The advance party had already traveled to this new site a few days earlier in order to prepare and adapt the buildings for use as a hospital complex. The incredible work done by the advance party meant that the unit was able to open a 750-bed Hospital almost immediately upon arrival at the facility. The unit initially operated as a General Hospital for the numerous US Army units stationed in and around Plymouth.

Captain Anthony J. Della Rocca examines a patient in the EENT clinic at the 115th Station Hospital.

Heating facilities at the new location were called grossly inadequate. They were augmented by insulating all concrete floors with pitch mastic and by installing 2,260 new stoves. The sewage system was also inadequate, and only part of the needed improvements had been made by the end of 1943. Laundry and washing facilities were generally found to be acceptable.
An unannounced operational test was conducted at the Hospital on 24 February 1944. 284 simulated casualties arrived from the Tavistock railhead by ambulance. They were all processed for admission within 70 minutes.

Between August and the end of 1943, it had cared for more than 10,000 patients, of whom some 4,000 required diagnostic hospitalization and nursing. The outpatient department at the Dental Clinic dealt with approximately 8,000 procedures during the same period. The influx of surgical cases made it clear relatively quickly that the 115th was seriously lacking in manpower, and numerous requests were made to senior Medical Department staff in the United Kingdom for additional technicians and medical professionals. Several of the job vacancies were filled by British civilians, but this solution offered only short-lived respite. As the number of American military personnel stationed in the area began to increase in the build-up to the Normandy invasion, so too did the Hospital’s workload.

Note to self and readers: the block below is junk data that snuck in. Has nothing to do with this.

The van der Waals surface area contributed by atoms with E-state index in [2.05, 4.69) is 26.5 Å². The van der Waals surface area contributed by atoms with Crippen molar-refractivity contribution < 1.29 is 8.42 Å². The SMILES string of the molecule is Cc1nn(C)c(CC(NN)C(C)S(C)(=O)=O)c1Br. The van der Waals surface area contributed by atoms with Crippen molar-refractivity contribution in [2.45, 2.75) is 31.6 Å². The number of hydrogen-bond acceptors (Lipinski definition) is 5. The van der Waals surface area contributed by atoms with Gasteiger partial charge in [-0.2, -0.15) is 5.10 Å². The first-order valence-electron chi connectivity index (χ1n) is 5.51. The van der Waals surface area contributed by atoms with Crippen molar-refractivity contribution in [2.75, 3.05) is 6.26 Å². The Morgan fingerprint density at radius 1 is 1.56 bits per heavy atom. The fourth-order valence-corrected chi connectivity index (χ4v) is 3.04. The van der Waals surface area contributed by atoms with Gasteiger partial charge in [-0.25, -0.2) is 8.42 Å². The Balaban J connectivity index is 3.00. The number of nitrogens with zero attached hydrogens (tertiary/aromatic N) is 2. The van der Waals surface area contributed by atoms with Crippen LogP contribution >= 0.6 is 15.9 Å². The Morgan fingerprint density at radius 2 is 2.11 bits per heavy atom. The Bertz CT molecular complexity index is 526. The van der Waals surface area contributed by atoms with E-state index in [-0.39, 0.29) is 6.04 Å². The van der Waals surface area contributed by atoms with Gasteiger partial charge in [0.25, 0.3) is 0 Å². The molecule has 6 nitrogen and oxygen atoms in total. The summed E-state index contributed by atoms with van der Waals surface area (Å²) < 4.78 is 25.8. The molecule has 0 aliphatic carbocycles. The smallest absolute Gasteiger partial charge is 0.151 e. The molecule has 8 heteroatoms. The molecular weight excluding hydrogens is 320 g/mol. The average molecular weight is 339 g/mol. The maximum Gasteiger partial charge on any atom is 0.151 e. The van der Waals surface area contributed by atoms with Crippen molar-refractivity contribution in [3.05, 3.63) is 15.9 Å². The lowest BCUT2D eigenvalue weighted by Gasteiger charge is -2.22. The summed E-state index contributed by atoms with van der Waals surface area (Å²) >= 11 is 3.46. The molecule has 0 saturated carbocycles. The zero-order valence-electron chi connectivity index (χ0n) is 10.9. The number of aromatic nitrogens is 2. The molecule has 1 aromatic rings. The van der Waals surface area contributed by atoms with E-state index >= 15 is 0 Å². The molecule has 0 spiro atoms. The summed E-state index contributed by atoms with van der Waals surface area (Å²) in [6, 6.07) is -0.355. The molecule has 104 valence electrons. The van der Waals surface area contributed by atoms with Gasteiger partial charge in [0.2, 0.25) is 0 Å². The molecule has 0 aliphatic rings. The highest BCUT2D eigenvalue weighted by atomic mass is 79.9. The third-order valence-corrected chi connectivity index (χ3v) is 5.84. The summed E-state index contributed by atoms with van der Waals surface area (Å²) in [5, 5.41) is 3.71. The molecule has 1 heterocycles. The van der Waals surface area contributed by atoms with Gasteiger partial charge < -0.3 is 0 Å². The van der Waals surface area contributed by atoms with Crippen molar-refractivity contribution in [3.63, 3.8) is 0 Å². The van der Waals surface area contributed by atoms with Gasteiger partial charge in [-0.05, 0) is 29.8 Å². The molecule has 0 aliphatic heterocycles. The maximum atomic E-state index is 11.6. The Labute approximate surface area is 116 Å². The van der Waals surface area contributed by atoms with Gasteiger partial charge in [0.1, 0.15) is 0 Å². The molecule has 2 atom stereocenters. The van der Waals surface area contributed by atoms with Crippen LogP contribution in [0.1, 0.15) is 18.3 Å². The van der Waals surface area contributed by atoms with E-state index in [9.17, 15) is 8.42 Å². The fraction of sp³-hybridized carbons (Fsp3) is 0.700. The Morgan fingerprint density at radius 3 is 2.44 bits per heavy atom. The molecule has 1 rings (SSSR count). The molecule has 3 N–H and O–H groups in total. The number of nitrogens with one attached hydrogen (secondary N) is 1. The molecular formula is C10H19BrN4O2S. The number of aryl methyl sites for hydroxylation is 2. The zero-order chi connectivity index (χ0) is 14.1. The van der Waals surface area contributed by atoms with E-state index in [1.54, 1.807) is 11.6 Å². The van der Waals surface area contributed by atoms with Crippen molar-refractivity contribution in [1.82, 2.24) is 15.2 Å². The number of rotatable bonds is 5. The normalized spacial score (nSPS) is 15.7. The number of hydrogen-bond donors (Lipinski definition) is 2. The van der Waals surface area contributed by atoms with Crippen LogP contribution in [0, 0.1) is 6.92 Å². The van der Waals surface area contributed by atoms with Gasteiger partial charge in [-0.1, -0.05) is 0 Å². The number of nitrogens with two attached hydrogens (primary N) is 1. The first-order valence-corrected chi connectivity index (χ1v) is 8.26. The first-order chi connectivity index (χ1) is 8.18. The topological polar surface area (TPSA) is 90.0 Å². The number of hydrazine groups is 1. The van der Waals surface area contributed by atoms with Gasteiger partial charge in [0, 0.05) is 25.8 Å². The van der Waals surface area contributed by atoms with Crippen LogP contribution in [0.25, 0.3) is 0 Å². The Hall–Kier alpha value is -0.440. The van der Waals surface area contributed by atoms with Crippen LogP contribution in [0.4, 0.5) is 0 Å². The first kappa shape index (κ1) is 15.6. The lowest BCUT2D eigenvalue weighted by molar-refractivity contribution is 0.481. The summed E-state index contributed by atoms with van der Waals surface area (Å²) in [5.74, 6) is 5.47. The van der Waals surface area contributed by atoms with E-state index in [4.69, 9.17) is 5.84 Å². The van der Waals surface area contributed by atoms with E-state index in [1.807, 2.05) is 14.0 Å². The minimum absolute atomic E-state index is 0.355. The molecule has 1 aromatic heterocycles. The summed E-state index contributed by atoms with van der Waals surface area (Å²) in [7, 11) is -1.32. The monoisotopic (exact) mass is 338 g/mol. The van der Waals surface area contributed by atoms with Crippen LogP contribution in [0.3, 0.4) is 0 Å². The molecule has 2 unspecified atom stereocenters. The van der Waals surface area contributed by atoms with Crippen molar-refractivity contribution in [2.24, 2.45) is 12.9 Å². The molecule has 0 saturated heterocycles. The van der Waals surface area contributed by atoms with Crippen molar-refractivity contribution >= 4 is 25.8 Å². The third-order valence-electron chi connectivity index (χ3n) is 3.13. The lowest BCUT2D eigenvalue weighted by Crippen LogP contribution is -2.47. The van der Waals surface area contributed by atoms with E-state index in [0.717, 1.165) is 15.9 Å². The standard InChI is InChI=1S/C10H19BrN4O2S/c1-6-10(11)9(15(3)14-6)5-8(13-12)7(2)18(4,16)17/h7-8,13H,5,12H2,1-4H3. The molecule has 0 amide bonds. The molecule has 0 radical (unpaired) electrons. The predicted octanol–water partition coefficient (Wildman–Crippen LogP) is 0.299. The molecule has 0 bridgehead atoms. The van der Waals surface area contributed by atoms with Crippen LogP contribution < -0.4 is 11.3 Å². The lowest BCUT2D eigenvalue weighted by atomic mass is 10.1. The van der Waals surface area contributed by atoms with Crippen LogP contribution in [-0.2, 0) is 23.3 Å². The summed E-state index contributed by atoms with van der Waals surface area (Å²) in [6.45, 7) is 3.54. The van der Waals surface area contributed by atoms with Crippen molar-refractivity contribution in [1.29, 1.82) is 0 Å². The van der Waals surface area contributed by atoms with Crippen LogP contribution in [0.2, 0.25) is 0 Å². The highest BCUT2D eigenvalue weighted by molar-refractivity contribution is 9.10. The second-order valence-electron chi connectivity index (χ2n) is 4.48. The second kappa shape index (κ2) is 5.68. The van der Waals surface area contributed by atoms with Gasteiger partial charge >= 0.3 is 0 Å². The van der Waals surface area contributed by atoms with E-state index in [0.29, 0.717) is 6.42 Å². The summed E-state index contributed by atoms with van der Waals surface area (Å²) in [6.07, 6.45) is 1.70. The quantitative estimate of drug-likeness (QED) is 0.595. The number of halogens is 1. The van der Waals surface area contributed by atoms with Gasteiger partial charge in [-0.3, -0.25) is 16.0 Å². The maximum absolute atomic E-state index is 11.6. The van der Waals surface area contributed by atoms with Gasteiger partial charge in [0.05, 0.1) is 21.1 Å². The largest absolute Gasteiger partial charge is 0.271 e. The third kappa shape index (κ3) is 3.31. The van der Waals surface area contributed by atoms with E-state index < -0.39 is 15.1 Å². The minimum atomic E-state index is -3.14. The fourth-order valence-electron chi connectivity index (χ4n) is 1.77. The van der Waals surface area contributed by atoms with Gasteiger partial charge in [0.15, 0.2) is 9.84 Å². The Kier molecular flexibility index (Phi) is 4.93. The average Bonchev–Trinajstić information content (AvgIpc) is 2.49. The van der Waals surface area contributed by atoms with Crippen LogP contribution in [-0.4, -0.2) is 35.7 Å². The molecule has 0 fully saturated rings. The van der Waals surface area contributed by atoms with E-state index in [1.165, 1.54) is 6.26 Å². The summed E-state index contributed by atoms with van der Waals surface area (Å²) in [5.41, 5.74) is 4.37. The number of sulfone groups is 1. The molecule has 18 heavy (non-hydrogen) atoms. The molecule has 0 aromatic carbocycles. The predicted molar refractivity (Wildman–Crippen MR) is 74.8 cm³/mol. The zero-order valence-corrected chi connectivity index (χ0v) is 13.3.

On 15 May 1944, the unit received additional orders for its function during the forthcoming military invasion of the Normandy coast. It was designated as Hospital Plant No. 4101 and Transit Hospital No. 2 for the evacuation of casualties from mainland Europe.  It was realized that the 750 beds currently available at the facility would be unable to cater for the anticipated demand. As a result, the capacity was increased by adding Ward Tents, initially offering an accommodation of 1,180 beds, and then later 1,487 beds. This was achieved by adding 10 beds to each of the regular wards, and having sufficient bed space for 345 men in a total of 23 Ward Tents, each with 15 folding cots. Covered walk ways were also constructed, which connected the new Ward Tents and all patient areas together.

General view showing technicians hard at work in the Hospital’s laboratory.

News of the invasion was received via wireless at the facility on the morning of 6 June 1944, and all staff were instructed to prepare the Hospital to receive its first trainload of patients. After much waiting, the first casualties were unloaded at the complex on the morning of 28 June, when 292 men arrived via train. Contrary to anticipation, the workload of the Hospital fell after the initial invasion, since casualties were not as high as expected, and so general work at the facility reduced. Further patients were received steadily until the end of the year as follows (which represented the highest patient census in the unit’s history at 1,364):

6 October 1944 > 292
9 November 1944 > 270
27 November 1944 > 319
14 December 1944 > 244
21 December 1944 > 270
25 December 1944 > 279

The winter was particularly hard, and the main access route to Plaisterdown Camp was thick with ice and snow. The 115th’s Motorpool made improvised snowploughs with boards at the front of many unit vehicles.